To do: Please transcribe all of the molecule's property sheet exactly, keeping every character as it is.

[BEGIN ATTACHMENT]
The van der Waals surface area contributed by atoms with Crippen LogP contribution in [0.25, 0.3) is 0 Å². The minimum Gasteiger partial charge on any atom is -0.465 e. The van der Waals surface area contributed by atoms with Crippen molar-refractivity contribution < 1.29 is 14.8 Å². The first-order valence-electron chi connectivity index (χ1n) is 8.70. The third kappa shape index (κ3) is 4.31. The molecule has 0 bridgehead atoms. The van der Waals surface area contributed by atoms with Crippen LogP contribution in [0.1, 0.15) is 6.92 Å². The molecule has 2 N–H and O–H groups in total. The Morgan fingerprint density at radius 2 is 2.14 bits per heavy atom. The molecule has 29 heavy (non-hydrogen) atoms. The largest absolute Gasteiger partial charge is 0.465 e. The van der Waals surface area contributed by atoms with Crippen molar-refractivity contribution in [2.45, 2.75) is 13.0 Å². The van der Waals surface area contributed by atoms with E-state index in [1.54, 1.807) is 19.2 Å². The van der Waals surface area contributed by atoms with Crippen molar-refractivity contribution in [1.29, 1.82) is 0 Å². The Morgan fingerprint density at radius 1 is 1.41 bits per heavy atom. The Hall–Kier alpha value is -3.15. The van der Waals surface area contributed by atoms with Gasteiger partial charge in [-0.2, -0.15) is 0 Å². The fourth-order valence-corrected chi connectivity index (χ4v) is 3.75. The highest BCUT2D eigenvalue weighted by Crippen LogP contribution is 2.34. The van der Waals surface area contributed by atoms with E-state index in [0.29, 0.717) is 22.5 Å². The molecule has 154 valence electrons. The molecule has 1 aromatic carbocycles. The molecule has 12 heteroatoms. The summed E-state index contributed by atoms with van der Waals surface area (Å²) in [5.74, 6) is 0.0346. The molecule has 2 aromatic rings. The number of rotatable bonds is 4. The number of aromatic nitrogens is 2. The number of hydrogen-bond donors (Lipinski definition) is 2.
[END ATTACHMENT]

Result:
The van der Waals surface area contributed by atoms with Crippen LogP contribution in [0.25, 0.3) is 0 Å². The minimum Gasteiger partial charge on any atom is -0.465 e. The van der Waals surface area contributed by atoms with Crippen molar-refractivity contribution < 1.29 is 14.8 Å². The first-order valence-electron chi connectivity index (χ1n) is 8.70. The third kappa shape index (κ3) is 4.31. The molecule has 0 bridgehead atoms. The van der Waals surface area contributed by atoms with Crippen LogP contribution in [0.1, 0.15) is 6.92 Å². The molecule has 2 N–H and O–H groups in total. The Morgan fingerprint density at radius 2 is 2.14 bits per heavy atom. The molecule has 29 heavy (non-hydrogen) atoms. The largest absolute Gasteiger partial charge is 0.465 e. The van der Waals surface area contributed by atoms with Crippen molar-refractivity contribution in [2.45, 2.75) is 13.0 Å². The van der Waals surface area contributed by atoms with E-state index in [1.54, 1.807) is 19.2 Å². The van der Waals surface area contributed by atoms with Crippen molar-refractivity contribution in [1.29, 1.82) is 0 Å². The Morgan fingerprint density at radius 1 is 1.41 bits per heavy atom. The Hall–Kier alpha value is -3.15. The van der Waals surface area contributed by atoms with Gasteiger partial charge in [-0.2, -0.15) is 0 Å². The fourth-order valence-corrected chi connectivity index (χ4v) is 3.75. The highest BCUT2D eigenvalue weighted by Crippen LogP contribution is 2.34. The van der Waals surface area contributed by atoms with E-state index in [0.29, 0.717) is 22.5 Å². The molecule has 154 valence electrons. The molecule has 1 aromatic carbocycles. The molecule has 12 heteroatoms. The summed E-state index contributed by atoms with van der Waals surface area (Å²) in [5.74, 6) is 0.0346. The molecule has 2 aromatic rings. The number of rotatable bonds is 4. The number of aromatic nitrogens is 2. The number of hydrogen-bond donors (Lipinski definition) is 2.